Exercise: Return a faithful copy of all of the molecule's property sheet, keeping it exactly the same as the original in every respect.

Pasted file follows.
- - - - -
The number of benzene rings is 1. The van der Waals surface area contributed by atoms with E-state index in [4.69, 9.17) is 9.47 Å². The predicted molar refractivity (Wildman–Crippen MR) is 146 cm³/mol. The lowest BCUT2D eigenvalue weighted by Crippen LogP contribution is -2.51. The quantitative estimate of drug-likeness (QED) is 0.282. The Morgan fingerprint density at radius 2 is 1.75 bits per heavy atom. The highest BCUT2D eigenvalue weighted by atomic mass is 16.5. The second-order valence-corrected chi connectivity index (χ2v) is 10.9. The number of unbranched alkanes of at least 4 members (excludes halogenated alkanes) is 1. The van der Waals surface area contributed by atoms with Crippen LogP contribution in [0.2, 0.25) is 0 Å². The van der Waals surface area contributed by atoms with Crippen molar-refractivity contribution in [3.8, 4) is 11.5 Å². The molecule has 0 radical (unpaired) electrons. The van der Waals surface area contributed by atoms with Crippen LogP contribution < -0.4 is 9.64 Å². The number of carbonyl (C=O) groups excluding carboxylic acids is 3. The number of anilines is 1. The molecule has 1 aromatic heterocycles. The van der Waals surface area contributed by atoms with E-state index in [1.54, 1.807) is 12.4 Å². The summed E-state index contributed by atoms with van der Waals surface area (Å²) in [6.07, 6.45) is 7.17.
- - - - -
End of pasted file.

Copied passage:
The number of benzene rings is 1. The van der Waals surface area contributed by atoms with E-state index in [4.69, 9.17) is 9.47 Å². The predicted molar refractivity (Wildman–Crippen MR) is 146 cm³/mol. The lowest BCUT2D eigenvalue weighted by Crippen LogP contribution is -2.51. The quantitative estimate of drug-likeness (QED) is 0.282. The Morgan fingerprint density at radius 2 is 1.75 bits per heavy atom. The highest BCUT2D eigenvalue weighted by atomic mass is 16.5. The second-order valence-corrected chi connectivity index (χ2v) is 10.9. The number of unbranched alkanes of at least 4 members (excludes halogenated alkanes) is 1. The van der Waals surface area contributed by atoms with Crippen LogP contribution in [0.2, 0.25) is 0 Å². The van der Waals surface area contributed by atoms with Crippen molar-refractivity contribution in [3.8, 4) is 11.5 Å². The molecule has 0 radical (unpaired) electrons. The van der Waals surface area contributed by atoms with Crippen LogP contribution < -0.4 is 9.64 Å². The number of carbonyl (C=O) groups excluding carboxylic acids is 3. The number of anilines is 1. The molecule has 1 aromatic heterocycles. The van der Waals surface area contributed by atoms with E-state index in [1.54, 1.807) is 12.4 Å². The summed E-state index contributed by atoms with van der Waals surface area (Å²) in [6.07, 6.45) is 7.17.